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This has been WITHDRAWN - see Opinion # 4862

Little Susitna Construction Co. v. Soil Processing, Inc. (7/3/97) sp-4845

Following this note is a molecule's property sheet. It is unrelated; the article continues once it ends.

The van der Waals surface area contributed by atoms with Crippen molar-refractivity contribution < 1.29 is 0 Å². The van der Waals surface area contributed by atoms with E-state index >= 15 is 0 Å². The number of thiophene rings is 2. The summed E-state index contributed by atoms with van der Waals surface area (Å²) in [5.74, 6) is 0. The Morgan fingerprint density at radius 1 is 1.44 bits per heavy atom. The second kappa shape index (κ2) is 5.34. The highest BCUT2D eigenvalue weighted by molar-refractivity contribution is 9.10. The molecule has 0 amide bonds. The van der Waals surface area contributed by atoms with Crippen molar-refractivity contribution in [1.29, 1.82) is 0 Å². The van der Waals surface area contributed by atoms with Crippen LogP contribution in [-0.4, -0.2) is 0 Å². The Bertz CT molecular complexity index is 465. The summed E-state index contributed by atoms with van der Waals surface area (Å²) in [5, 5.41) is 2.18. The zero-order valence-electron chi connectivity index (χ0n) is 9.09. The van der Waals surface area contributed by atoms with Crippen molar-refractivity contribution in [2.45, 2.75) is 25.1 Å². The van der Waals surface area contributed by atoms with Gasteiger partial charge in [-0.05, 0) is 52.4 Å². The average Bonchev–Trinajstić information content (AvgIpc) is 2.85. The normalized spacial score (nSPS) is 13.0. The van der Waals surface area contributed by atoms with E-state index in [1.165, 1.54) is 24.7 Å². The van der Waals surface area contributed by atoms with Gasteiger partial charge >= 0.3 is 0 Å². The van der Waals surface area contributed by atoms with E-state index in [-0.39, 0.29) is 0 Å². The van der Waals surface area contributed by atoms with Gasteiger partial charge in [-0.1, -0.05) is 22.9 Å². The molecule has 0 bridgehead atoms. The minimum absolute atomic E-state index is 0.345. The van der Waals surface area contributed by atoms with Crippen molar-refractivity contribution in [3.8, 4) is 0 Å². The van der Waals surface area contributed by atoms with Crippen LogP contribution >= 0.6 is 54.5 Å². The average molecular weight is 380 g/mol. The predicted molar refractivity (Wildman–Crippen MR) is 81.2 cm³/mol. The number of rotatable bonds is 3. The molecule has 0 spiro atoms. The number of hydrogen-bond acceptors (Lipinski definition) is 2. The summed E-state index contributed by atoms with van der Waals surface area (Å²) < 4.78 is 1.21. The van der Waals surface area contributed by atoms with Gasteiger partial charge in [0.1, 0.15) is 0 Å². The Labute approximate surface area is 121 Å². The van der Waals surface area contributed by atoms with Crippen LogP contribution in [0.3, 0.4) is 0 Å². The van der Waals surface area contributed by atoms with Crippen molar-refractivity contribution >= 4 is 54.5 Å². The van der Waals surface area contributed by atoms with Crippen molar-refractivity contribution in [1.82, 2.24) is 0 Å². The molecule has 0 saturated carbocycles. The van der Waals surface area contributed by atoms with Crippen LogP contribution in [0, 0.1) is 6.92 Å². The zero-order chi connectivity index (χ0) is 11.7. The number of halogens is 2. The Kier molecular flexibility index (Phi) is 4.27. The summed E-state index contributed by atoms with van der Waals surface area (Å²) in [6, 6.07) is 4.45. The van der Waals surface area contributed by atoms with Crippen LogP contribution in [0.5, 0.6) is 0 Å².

Notice: This opinion is subject to correction before publication in the Pacific Reporter. Readers are requested to bring errors to the attention of the Clerk of the Appellate Courts, 303 K Street, Anchorage, Alaska 99501, phone (907) 264-0608, fax (907) 264-0878. THE SUPREME COURT OF THE STATE OF ALASKA LITTLE SUSITNA CONSTRUCTION ) COMPANY, INC., ) ) Supreme Court No. S-7451 Appellant, ) ) Superior Court No. v. ) 3AN-93-10331 CI ) SOIL PROCESSING, INC., ) O P I N I O N ) Appellee. ) [No. 4845 - July 3, 1997] ______________________________) Appeal from the Superior Court of the State of Alaska, Third Judicial District, Anchorage, Joan M. Woodward, Judge. Appearances: Roger E. Holl, Anchorage, for Appellant. M. Gregory Oczkus, Anchorage, for Appellee. Before: Compton, Chief Justice, Matthews, Eastaugh, Fabe, and Bryner, Justices. BRYNER, Justice. This appeal arises from a dispute centering on a "turn- key"provision in an equipment lease. I. FACTS AND PROCEEDINGS BELOW In September of 1992, Little Susitna Construction Company, Inc. (LSC) negotiated with the United States Army Corps of Engineers and the Small Business Administration (SBA) for the award of a contract to remediate fuel-contaminated soil at Fort Richardson. On September 4, 1992, in contemplation of being awarded the contract, LSC entered into a "turn-key"lease agreement with Soil Processing, Inc. (SPI). The agreement called for SPI to provide LSC with thermal soil-remediation equipment on-site at Fort Richardson "at the turn key price of $44.00 per ton"of soil processed. SPI was also to receive $5,500.00 for mobilizing its equipment and an equal sum for demobilizing. In addition, the agreement provided that LSC would pay SPI $3,000.00 for each day of stopped production. [Fn. 1] LSC originally planned to begin processing soil in mid- October and to complete the project in the first week of December. On September 28, 1992, the Corps of Engineers and SBA formally awarded LSC the Fort Richardson contract. On October 5, LSC notified SPI to proceed with mobilization. SPI had its equipment on-site by October 15. Before actually getting underway, however, the project encountered significant delay. LSC did not begin remediating soil until the first week of January 1993. This delay forced operations to be carried out in adverse conditions. Freezing weather led to numerous equipment breakdowns and reduced the productivity of the workforce; the soil became much more difficult to process when frozen. Repairs and a five-month extension in the period of operation significantly increased LSC's costs on the project. As a result, LSC withheld payments from SPI. LSC claimed that SPI was responsible for the delays, repairs, and all related costs. LSC also claimed that SPI failed to provide equipment and services it had contracted to supply. LSC eventually received contract payments of $681,647.99 but paid SPI nothing. SPI sued LSC for breach of contract, seeking damages of $189,692.92 under the terms of the lease agreement. LSC counter- claimed for negligence and breach of contract, seeking damages of $312,843.00. The case came to trial before a jury in Anchorage. Upon conclusion of the evidence, the trial court entered a directed verdict for SPI on its equipment lease claim, determining that, at the contract rate of $44.00 per ton of soil processed, SPI was due $178,200. The court submitted all remaining issues to the jury. The jury returned a special verdict finding in SPI's favor and rejecting all but a minor portion of LSC's counterclaim. The trial court entered judgment for SPI in the principal amount of $176,133, to which it added pre-judgment interest of $47,275 and attorney's fees of $24,840.81. LSC appealed. II. DISCUSSION A. Meaning of Agreement's "Turn-Key"Provision On appeal, LSC focuses initially on the "turn-key" provision of the September 4, 1992, lease agreement. At trial, LSC requested a jury instruction defining the term "turn-key"to require SPI to assume all risks arising from weather-related and other job-site problems. The trial court declined to define turn-key, instead leaving the jury to decide the term's meaning: In order to find for [LSC] on this claim, you must find that it is more likely than not that both parties understood and intended, or reasonably should have understood and intended, that "turn key"as used in this lease meant that SPI would pay for all damages to [LSC] resulting from weather or other problems on the job. The jury's special verdict concluded that SPI did not breach its contract by failing to pay for labor costs incurred by LSC as a result of job-site equipment problems. LSC challenges the trial court's failure to define turn- key, arguing that "turn-key is a legal term of art and a legal term with legal meaning." In LSC's view, "'a turn-key job' is any job or contract in which a contractor agrees to complete the work to a specified point and to assume all risks." LSC maintains that by agreeing to furnish thermal remediation equipment to LSC "at the turn key price of $44.00 per ton,"SPI bound itself as a matter of law to absorb all added costs resulting from equipment breakdowns or freezing weather throughout the course of the soil remediation project. LSC insists that the trial court should have determined that this is what turn-key meant, that the court should have instructed the jury accordingly, and that there was no evidence to support the jury's verdict declining to find a turn-key breach. Interpreting a written contract is generally a task for the trial court; however, interpretation becomes a task for the trier of fact when the parties present extrinsic evidence to clarify a contract's meaning, when this evidence points toward conflicting interpretations of the contract, and when the contract itself is reasonably susceptible to either meaning. Alaska Diversified Contr., Inc. v. Lower Kuskokwim School Dist., 778 P.2d 581, 584 (Alaska 1989); Restatement (Second) of Contracts sec. 212(2). In such cases, the trial court initially determines whether the extrinsic evidence meets the criteria to create a jury question; when the court finds that the extrinsic evidence does not conflict or is incompatible with the terms of the written contract, interpretation remains a question of law for the court's determin- ation. Alaska Diversified, 778 P.2d at 584; Alaska N. Dev., Inc. v. Alyeska Pipeline Serv. Co., 666 P.2d 33, 39 (Alaska 1983). This court exercises its independent judgment when reviewing a trial court's decision to leave interpretation of a contract to the jury. Cf. Alyeska Pipeline Serv. Co. v. O'Kelley, 645 P.2d 767, 771 (Alaska 1982). In contrast, we give deferential review to the jury's verdict interpreting the contract: we do not reweigh the evidence but ask only whether it creates room for diversity of opinion among reasonable people. Municipality of Anchorage v. Baugh Const. & Eng'g. Co., 722 P.2d 919, 927 (Alaska 1986). We must affirm the verdict unless the evidence to support it is completely lacking or so slight and unconvincing as to make it manifestly unreasonable and unjust. United Bonding Ins. Co. v. Castle, 444 P.2d 454, 455 (Alaska 1968). We first consider whether the evidence at trial pointed toward conflicting interpretations of the lease agreement's turn- key provision. The President of SPI testified that the turn-key provision meant nothing more than, "I supply the equipment, they turn the key on and it starts." SPI also presented evidence that, after the project was already underway, LSC sought a contract modification imposing all risks of operation on SPI; LSC's actions implied that the original contract did not impose these risks on SPI. LSC, on the other hand, claimed that it included the turn-key provision in the lease agreement for the express purpose of ensuring that SPI would bear all risks of operation. LSC claimed that the originally proposed price of the contract had been increased as a result of its insistence on adding the turn-key provision. [Fn. 2] This evidence unquestionably presented conflicting interpretations of the lease agreement's turn-key provision. We next consider whether SPI's proposed interpretation of the turn-key provision is necessarily inconsistent with the express terms of the lease agreement. [Fn. 3] LSC contends that SPI's proposed interpretation of "turn-key"is incompatible with the accepted legal definition of the term. To support this contention, LSC relies on case law and Black's Law Dictionary. However, the cases LSC relies on all deal with either building contracts or oil drilling contracts. [Fn. 4] Likewise, while Black's Law Dictionary does define a turn-key contract as one requiring "all risks to be assumed by [the] contractor,"Black's does not purport to define this term generally, but only as "used in [the] building trade"and "[i]n [the] oil drilling industry."[Fn. 5] Neither the case law nor the dictionary attaches a fixed meaning to "turn-key"when the term is used in other types of contracts. LSC has thus failed to establish that turn-key has any settled legal meaning in the context of an equipment lease agreement. Use of the term in this unfamiliar setting almost inevitably generates uncertainty as to its intended meaning. Notably, even as commonly applied in oil drilling and construction contracts, the term could arguably support allocating all operational risks to LSC. In the oil industry, for example, the turn-key driller bears all responsibility for difficulties encountered while drilling a well (but is not responsible for problems that arise after the well's delivery to the owner); in fact, the driller does not even guarantee a producing well. Totah Drilling Co. v. Abraham, 328 P.2d 1083, 1091 (N.M. 1958). This allocation of risk would seemingly favor SPI's argument that it only bargained to furnish a functioning soil decontamination machine, with LSC to bear all risks during operation. Moreover, courts encountering turn-key provisions in novel contexts have not hesitated to look beyond the definition typically applied to the term in construction and oil drilling cases. For example, in explaining its willingness to go beyond the term's usual meaning, the court in Smithco Eng'g. Co., Inc. v. International Fabricators, Inc., 775 P.2d 1011 (Wyo. 1989), quoting Justice Holmes, stated: "A word is not a crystal, transparent, and unchanged, it is the skin of a living thought and may vary greatly in color and content according to the circumstances and the time in which it is used." The use of the term "turn key"does not abrogate the general rule that the entire contract must be considered to determine the meaning. Id. at 1015-16 (quoting Towne v. Eisner, 245 U.S. 418, 425 (1918))(citation omitted). [Fn. 6] A final measure of the turn-key provision's ambiguity in the present case may be found in the language of the equipment lease agreement itself. One clause in the agreement specifies that SPI will provide "[a]ll required parts, oil, grease, for mainte- nance of equipment. No penalty charges or damages may be attri- buted or charged to SPI for down time." This clause suggests that SPI's repair responsibilities were meant to be limited to routine maintenance. Another clause guarantees SPI $3,000 a day or $175 an hour for the time value of its equipment if LSC or even a third party government agency "request[s] the processor to stop production." This suggests that the onus was on LSC to assure that processing not be interrupted. When read as a whole, the lease agreement thus undermines LSC's claim of certainty as to the turn- key provision's meaning. LSC highlights several clauses of its September 1, 1992, service agreement with SPI. The agreement's preface provides that "[i]f soil conditions materially change, prices and quotes will be subject to change by mutual agreement." The fourth clause provides that the plant will be operated on a round-the-clock basis "until completion of the project or work is stopped due to inclement weather." At first blush, these portions of the service agreement appear to be in tension with the lease agreement, particularly its provision for a $3,000 per day standby rate. However, unlike the lease agreement, which was project specific, the service agreement set conditions for all dealings between the parties over the ensuing three-year period. Moreover, the September 1 service agreement and September 4 equipment lease agreement are separate contracts; as a separate contract, the service agreement amounts, at most, to extrinsic evidence of the lease agreement's meaning -- a point serving to illustrate LSC's tacit recognition of the ambiguity of the lease agreement itself. All of the foregoing considerations support the trial court's conclusion that the lease agreement's turn-key provision was ambiguous and that the extrinsic evidence pointed to two competing meanings, each viable and neither inconsistent with the agreement's plain terms. Given these circumstances, the trial court properly instructed that the task of interpreting the agreement was a factual matter for the jury. Alaska Diversified, 778 P.2d at 584. By concluding that the extrinsic evidence supported reasonable but conflicting interpretations of the contract and thereby made interpretation a jury question, we have necessarily determined that the jury would have acted reasonably in accepting either of the conflicting interpretations. The evidence supporting SPI's claim that LSC bore the burden of costs resulting from equipment breakdown is neither slight nor unconvincing; this evidence creates room for diversity of opinion among reasonable people. It is therefore sufficient to support the jury's verdict. Municipality of Anchorage v. Baugh Const. & Eng'g. Co., 722 P.2d 919, 927 (Alaska 1986). LSC's claim to the contrary is groundless. [Fn. 7] B. Jury Instructions on Breach of Warranties On a separate front, LSC attacks the instruction that the trial court gave the jury on breach of express and implied warranties. At trial, LSC maintained that SPI had breached express and implied warranties concerning the condition, processing capacity, and fitness for winter use of its thermal remediation unit. Specifically, LSC claimed that SPI had expressly promised that its equipment was in good condition and could process soil at a steady rate of at least six to ten tons per hour. LSC also claimed that SPI had given implied assurances that the equipment was capable of maintaining optimal performance throughout the winter. SPI denied giving LSC any guarantees about the processing capacity of the equipment and also denied making any representations -- express or implied -- about the equipment's fitness for use in the core winter months of January, February and March. SPI's position was that both parties had originally contemplated beginning the remediation project in mid-October and completing it by mid-December, that LSC had caused startup to be delayed until January, and that most of the subsequent delays had resulted from inclement winter weather and frozen-solid soil. With respect to implied warranty, Instruction Number 18 stated: The law assumes that if SPI, at the time of making the contract, had reason to know of a particular purpose for which the leased equipment was required, and if [LSC] was relying on the skill or judgment of SPI to furnish the equipment, then there is an implied warranty that the equipment is fit for that purpose. The court more specifically addressed LSC's theory of the case in Instruction Number 19: In deciding whether the implied warranty of fitness for a particular purpose was breached, you may have to decide whether the cold weather in January, February, and March 1993 was the cause of some or all of the problems on the job. If you find that the weather was a factor, you must decide whether [SPI] had a responsibility to give [LSC] written notice sufficient to alert [LSC] that the machine was not fit to operate in such cold weather. [SPI] had a responsibility to give [LSC] such notice if the equipment was not fit for a particular use which [SPI] knew or reasonably should have known would be part of the Fort Richardson contract. [LSC] contends that at the time the agreement was made with SPI, [SPI] knew, or reasonably should have known, that [LSC] contemplated using the equipment during cold winter weather such as occurred during January, February, and March 1993. SPI denies that [it] had reason to know this. If you find that it is more likely than not that SPI should have given [LSC] written notice sufficient to alert [LSC] that the equipment was not warranted for use in cold weather, and if you further find that cold weather caused problems with the equipment, then you must find that SPI breached its implied warranty of fitness. LSC objected to the latter instruction, requesting additional language stating, in conformity with UCC sec. 2A-214, that an implied warranty could be modified only by a clear, conspicuous written disclaimer. The trial court denied LSC's request, finding that it was "not necessarily appropriate to incorporate directly and in total sales provisions of the UCC to equipment leases." The challenged instruction thus remained intact, requiring "written notice sufficient to alert [LSC],"of SPI's disclaimer of any implied warranty of fitness for winter use, but omitting the requirement that this written notice be clear and conspicuous. In its special verdict, the jury found that SPI had breached no express or implied warranties. On appeal LSC renews its claim that the jury instructions should have required a clear and conspicuous written disclaimer of SPI's implied warranty of fitness for intended winter use. Given the facts of the case, however, this claim lacks merit. As reflected in Jury Instruction No. 19, SPI's defense to LSC's implied warranty claim was that no warranty could be implied because SPI had no reason to know that "[LSC] contemplated using the equipment during cold winter weather such as occurred during January, February, and March 1993." In other words, SPI essentially asserted that it had no reason to disclaim fitness for winter use because neither party contemplated winter use when the contract was signed. The additional language LSC asked the court to include in Instruction No. 19 -- the challenged instruction -- would have required a clear and conspicuous written disclaimer of any implied warranty by SPI. The express language of the instruction, however, already specified that any implied warranty could be disclaimed only by a "written notice sufficient to alert LSC." Thus, LSC's requested addition to the instruction could have had significance only if the jury had heard evidence suggesting the existence of some written disclaimer by SPI that was arguably unclear or inconspicuous. But the jury heard no evidence suggesting the existence of any disclaimer whatsoever, let alone a written disclaimer. Had the jury found an implied warranty, it would have been left with no rational basis for concluding that the warranty had been disclaimed in any way. Hence, in context, LSC's proposed addition to Instruction No. 19 was superfluous. LSC raises no other challenge to the implied warranty instruction, nor does the instruction otherwise appear inappropriate. See UCC sec. 2A-213. The trial court did not err in giving it.  C. Expert Witness Issue LSC next raises an evidentiary point, challenging the trial court's decision to allow Bob Langberg to testify as an expert witness. Langberg was LSC's Contract Manager and Job Manager. He participated in the negotiation of LSC's agreement with the Corps of Engineers. LSC's answer to SPI's complaint included a third-party complaint naming Langberg as a defendant. Langberg was evidently deposed and subpoenaed to testify as a fact witness while still a party. He apparently settled with LSC shortly before trial. At trial, SPI moved to qualify Langberg as an expert witness on the impact of cold weather on construction equipment, noting his thirty years' experience in the construction industry in Alaska. Counsel for LSC objected. The trial court, citing Langberg's experience, allowed him to testify as an expert on this subject. LSC now complains that Langberg lacked educational and experiential qualifications to testify as an expert on cold weather impacts. We review a trial court's decision to qualify an expert witness only for abuse of discretion. Colt Ind. v. Fran W. Murphy Mfr. Inc., 822 P.2d 925, 932 (Alaska 1991). Alaska Evidence Rule 702 allows a witness to be qualified as an expert on the basis of experience alone. The record and briefs indicate that Langberg had thirty years' experience in the Alaskan construction industry. We find no abuse of discretion in the trial court's decision to allow Langberg to be qualified as an expert on the impact of cold weather on construction equipment. At any rate, Langberg never actually testified about the impact of cold weather on construction equipment. Instead, he was questioned at length about his personal knowledge of the contract negotiations, his understanding of the meaning of particular terms in the contracts, and his understanding of industry usage. Although LSC now argues about Langberg's lack of expertise in cold weather impacts, its complaints address only Langberg's testimony concerning SPI's contract negotiations with LSC and the meaning of the resulting equipment lease agreement. Langberg addressed these matters as a fact witness testifying from personal knowledge, not as an expert witness. His personal knowledge of these matters and his involvement in this case qualified him to express his opinion as a lay witness. See Alaska Rule of Evidence 701; In re D.J.A, 793 P.2d 1033, 1036 (Alaska 1990). See also Reutter v. State, 886 P.2d 1298, 1309 (Alaska App. 1994). [Fn. 8] D. Award of Attorney's Fees LSC lastly challenges the trial court's award to SPI of $47,275 in prejudgment interest and $24,840.81 in attorney's fees. The trial court calculated prejudgment interest from the date of service of process. This date is appropriate "[e]xcept when the court finds that the parties have agreed otherwise[.]" AS 09.30.070(b). [Fn. 9] LSC contends that the parties here agreed otherwise, because, under the terms of the service agreement, SPI agreed to receive periodic contract payments "as directed"by SBA. According to LSC, at the inception of this litigation, SBA directed that contract funds be deposited in a court account. LSC reasons that SPI thus had no right to the funds and was entitled to no interest until the court entered judgment. This argument is specious, since SBA sheltered the funds only because LSC contested its obligation to pay SPI. Moreover, in its response to SPI's post-trial motion for prejudgment interest, LSC conceded that "[t]he number of days of prejudgment interest calculated by plaintiff is essentially correct." We find no error in the award of prejudgment interest. [Fn. 10] The trial court based its award of attorney's fees on the schedule specified in Civil Rule 82(b). LSC contends that the trial court abused its discretion by not departing downward from the schedule on the basis of Civil Rule 82(b)(3)(I), which provides that "[t]he court may vary an attorney's fee award . . . [to the extent that] a given fee award may be so onerous to the non- prevailing party that it would deter similarly situated litigants from the voluntary use of the courts[.]" LSC has failed to explain, either below or on appeal, how this provision might apply to its situation, particularly since SPI initiated the litigation and LSC made no "voluntary use of the courts." We find no error in the attorney's fee award. III. CONCLUSION The judgment is AFFIRMED. FOOTNOTES Footnote 1: On September 1, 1992, three days before entering into the above-quoted equipment lease, LSC and SPI signed a separate "Letter of Understanding/Service Agreement"in which SPI obtained the right of first refusal to provide LSC with soil remediation equipment for all government work offered to LSC in the next three years. As part of the letter of understanding, SPI agreed to screen and approve personnel to operate the remediation equipment, and LSC agreed to hire all SPI-selected employees at specified rates. Footnote 2: SPI conceded that the turn-key provision had been added to the lease agreement contemporaneously with an increase in the contract price, but it produced evidence indicating that the price hike reflected an equipment requirement also added at that time. Footnote 3: "[I]f '[SPI's] asserted meaning [is not] one to which the language of the writing, read in context, is reasonably susceptible,'"then interpretation of the contract should have remained a matter of law, and the jury should have been informed of the contract's legal meaning. Alaska N. Dev., Inc. v. Alyeska Pipeline Serv. Co., 666 P.2d 33, 39 (Alaska 1983) (quoting Restatement (Second) of Contracts sec. 215 comment b (1979)). Accord Western Pioneer, Inc. v. Harbor Enterprises, Inc., 818 P.2d 654, 657 n.4 (Alaska 1991); Alaska Diversified Contr., Inc. v. Lower Kuskokwim School Dist., 778 P.2d 581, 584 (Alaska 1989). Footnote 4: LSC cites Dachner v. Union Lead Mining & Smelter Co., 195 P.2d 208, 211 (Nev. 1948) (defining 'turn-key job' as used in a construction contract); Totah Drilling Co. v. Abraham, 328 P.2d 1083, 1091 (N.M. 1958) (defining "'turnkey contract' in the oil industry"); Retsal Drilling Co. v. Commissioner, IRS, 127 F.2d 355, 357 (5th Cir. 1942) ("a turn key job has a fixed and definite meaning in the [oil] industry"); and T.K. Harris Co. v. Commissioner, IRS, 112 F.2d 76, 78-79 (6th Cir. 1940) (noting the "ordinary"meaning of "turnkey contract"in an oil drilling case). Footnote 5: Thus Black's states, in relevant part, that a "turn-key contract"is a Project in which all the owner need do is "turn the key"in the lock to open the building with nothing remaining to be done and all risks to be assumed by contractor. Term used in building trade to designate those contracts in which builder agrees to complete work . . . to certain specified point, such as building a complete house ready for occupancy as a dwelling, and that builder agrees to assume all risk. In the oil drilling industry . . . . [a] turn-key contract to drill a well involves the testing of the formation contemplated by the parties and completion of a producing well or its abandonment as a dry hole, all done for an agreed-upon total consideration, putting the risk of rising costs, well trouble, weather, and the like upon the driller[.] Black's Law Dictionary 1516 (6th ed. 1990) (citations omitted). Footnote 6: In Smithco, International Fabricators, Inc., (I.F.I.) agreed to supply movable louvers for installation by Smithco in a large construction project and agreed to "provide a turn key or total responsibility service to Smithco[.]" Smithco, 775 P.2d at 1013. After Smithco installed the louvers, design problems arose, preventing them from operating efficiently and necessitating costly modifications by Smithco. Id. at 1014. Smithco withheld a portion of I.F.I.'s contract price, and I.F.I. sued. Id. The trial court construed the contract to hold Smithco liable for the modification costs. Id. On appeal, Smithco claimed that the trial court "failed to give effect to the term 'turnkey.'" Id. at 1012. The Wyoming supreme court affirmed, stating that it agreed "with the trial court in this factual situation, regardless of the term's ["turnkey"'s] more normal meaning." Id. at 1015. See also Chapman & Cole v. Itel Container Int'l B.V., 865 F.2d 676, 681-83 (5th Cir. 1989) (contractor who signed a turn-key agreement to build and lease to a shipper a shipping container storage facility "capable of [its] intended use"held not liable for subsequent problems in the facility despite the "well-defined meaning in law and in fact [of a turn-key contract],"given that contractor relied on shipper's faulty representations in building the facility). Footnote 7: LSC raises three related points which require only cursory discussion. The trial court instructed the jury that "if you cannot decide whether . . . a particular promise was made, you may construe the contract against the party who drafted the relevant portion[.]" LSC argues that the jury should have been required to construe any ambiguity against the drafting party -- SPI. LSC's proposed rule, however, applies only to contracts of adhesion where the parties are "of such disproportionate bargaining power that the insured could not have negotiated for variations in the terms of the standard policy." Graham v. Rockman, 504 P.2d 1351, 1357 (Alaska 1972). See Duncan v. City of Fairbanks, 567 P.2d 311, 313- 14 (Alaska 1977); Hahn v. Alaska Title Guaranty Co., 557 P.2d 143, 144-45 (Alaska 1976). Here, the lease agreement was negotiated at arm's length between equally situated parties. LSC contends that there was insufficient evidence to support the finding that it had the duty to pay for labor for repairs of the leased equipment under the terms of the lease and letter of understanding of the parties. This point largely duplicates LSC's principal contention that the evidence did not support the verdict on the turn-key contract issue. To the extent LSC contends that the combined provisions of the September 1, 1992, letter of understanding and the September 4, 1992, lease agreement unambiguously established the parties' intent to allocate to SPI the duty of paying for labor and repairs, the argument is unpersuasive. LSC contends that there was insufficient evidence to support the jury's conclusion that SPI performed the mobilization and demobilization requirements of the lease agreement. In large measure, this contention depends on LSC's mistaken view that "turn- key"is a term of art with a fixed legal meaning. If LSC means to argue something else, its argument is unclear and has no discern- ible merit. The parties presented disputed evidence concerning the meaning of the mobilization and demobilization requirements in the lease agreement. There was sufficient evidence before the jury to allow it to conclude that the words "mobilization"and "demobili- zation"had a more limited meaning in the lease agreement than they did in the Corps of Engineers' contract with LSC. The trial court did not err in submitting the issue to the jury. Footnote 8: LSC cursorily argues for the first time on appeal that Langberg should have been precluded from testifying as an expert because he failed to file a pre-trial witness report, as required by Alaska Civil Rule 26(a)(2)(B). Even if it were adequately preserved, this argument would be meritless, as Rule 26(a)(2)(B) applies only to "a witness who is retained or specially employed to provide expert testimony in the case or whose duties as an employee of the party regularly involve giving expert testimony[.]" Langberg does not fit this description. Footnote 9: In relevant part, AS 09.30.070(b)provides: [P]rejudgment interest accrues from the day process is served on the defendant or the day the defendant received written notification that an injury has occurred and that a claim may be brought against the defendant for that injury, whichever is earlier. The written notification must be of a nature that would lead a prudent person to believe that a claim will be made against the person receiving the notification, for personal injury, death, or damage to property. Given the second sentence of the above-quoted passage, it is questionable whether this statute applies to cases other than tort claims for personal injury, death, or damage to property. See McConkey v. Hart, 930 P.2d 402 (Alaska 1996). If AS 09.30.070(b) were inapplicable here, a longer period of prejudgment interest would result, since breach of the contract and the due date for payment on the contract both predated the service of process. However, the parties appear to agree that subsection (b) applies to this case; we accept this agreement and apply the statute for purposes of this decision only. Footnote 10: LSC sets out a conclusory assertion that the parties agreed on a different rate of interest than the statutorily specified rate of 10.5 percent. See AS 09.30.070(a). LSC fails to explain this assertion, and the record fails to support it.